The impact on survival due to heart toxicity for lung cancer patients treated with radiotherapy (RT) has been difficult to quantify, due to correlations between dose to heart and lung with tumor burden. A possible measure that indicates enhanced dose to heart but does not correlate with the other risk factors is the deviation between actual and planned daily distance between isocenter and heart. The average of this daily distance (DeltaD), which can be obtained from CBCT scans, will for positive values indicate larger separation of target and heart and thus reduced heart dose during delivery. DeltaD has previously been reported to impact survival [Johnson-Hart et al IJROBP 2018]. The aim of the current study is to undertake an external validation of this finding in another institution

Material and Methods

All patients treated in the validation department from April 2010 to end 2015 with daily CBCT, planned dose of 60-66 Gy in 2 Gy fractions and for which a heart delineation was available were collected for analysis. Standard clinical IGRT procedure utilized two registrations for each CBCT 1) tumor region (mask) and 2) overall anatomy (clipbox). The first was used for patient positioning while the latter was used for overall validation of the anatomy. The latter is representative of the heart position, while the first represents the tumor position hence the treatment isocenter. The difference between the registrations can thus be used to estimate the daily shift of the heart relative to the isocenter. Based on clinical data (performance status, GTV volume, Age, T and N stage, histology, tumor stage and dose) a base Cox model predicting survival was created using Lasso for parameter selection. Impact of continuous variable DeltaD was tested by adding DeltaD to the base Cox model. All analyses were performed in R v. 3.6.1.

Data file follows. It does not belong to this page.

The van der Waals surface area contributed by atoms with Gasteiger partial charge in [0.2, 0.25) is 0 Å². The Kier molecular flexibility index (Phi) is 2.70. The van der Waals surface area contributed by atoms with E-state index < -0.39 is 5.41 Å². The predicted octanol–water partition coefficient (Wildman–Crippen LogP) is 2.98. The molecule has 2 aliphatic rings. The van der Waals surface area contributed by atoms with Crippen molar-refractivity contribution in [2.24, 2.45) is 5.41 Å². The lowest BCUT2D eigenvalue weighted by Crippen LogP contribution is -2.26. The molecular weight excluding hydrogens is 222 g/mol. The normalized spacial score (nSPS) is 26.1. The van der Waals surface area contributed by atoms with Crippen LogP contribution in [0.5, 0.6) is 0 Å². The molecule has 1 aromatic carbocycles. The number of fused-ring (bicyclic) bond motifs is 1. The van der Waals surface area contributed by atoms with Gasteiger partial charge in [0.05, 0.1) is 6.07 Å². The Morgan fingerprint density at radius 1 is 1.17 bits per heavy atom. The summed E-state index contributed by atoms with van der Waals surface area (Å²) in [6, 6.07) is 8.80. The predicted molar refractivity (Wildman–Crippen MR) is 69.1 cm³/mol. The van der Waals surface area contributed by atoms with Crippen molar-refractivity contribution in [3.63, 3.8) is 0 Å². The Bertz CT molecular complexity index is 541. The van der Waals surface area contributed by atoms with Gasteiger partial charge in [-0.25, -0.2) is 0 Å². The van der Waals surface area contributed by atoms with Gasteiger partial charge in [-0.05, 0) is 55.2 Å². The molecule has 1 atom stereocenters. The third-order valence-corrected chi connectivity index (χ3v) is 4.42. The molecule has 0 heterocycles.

Results

300 patients were included. DeltaD did not correlate statistically significant with any of the clinical factors. Range of DeltaD was -0.6 cm to 0.7 cm. Figure 1 shows Kaplan-Meier plots of patients with positive versus negative DeltaD. It is seen that a split of the curves occurs around 16 months after the start of RT. The base Cox model included performance status, ln(GTV volume) and Age. DeltaD was included in the base model using time dependent Cox regression for which DeltaD effectively was zero until 16 months after RT. This resulted in a statistically significant regression constant of DeltaD of -1.63 per cm (HR=0.195) with p-value of 0.017

Conclusion

As in the original study this validation study demonstrates significant impact on survival due to estimated setup errors in the direction of the heart, even with daily online IGRT corrections. This indicates that dose to heart impacts survival for these patients. However, in contrast to the original study the effect of DeltaD only starts 16 months after RT. This difference in the two studies might reflect differences in treatment or patient cohorts at the two centers, and calls for additional external validation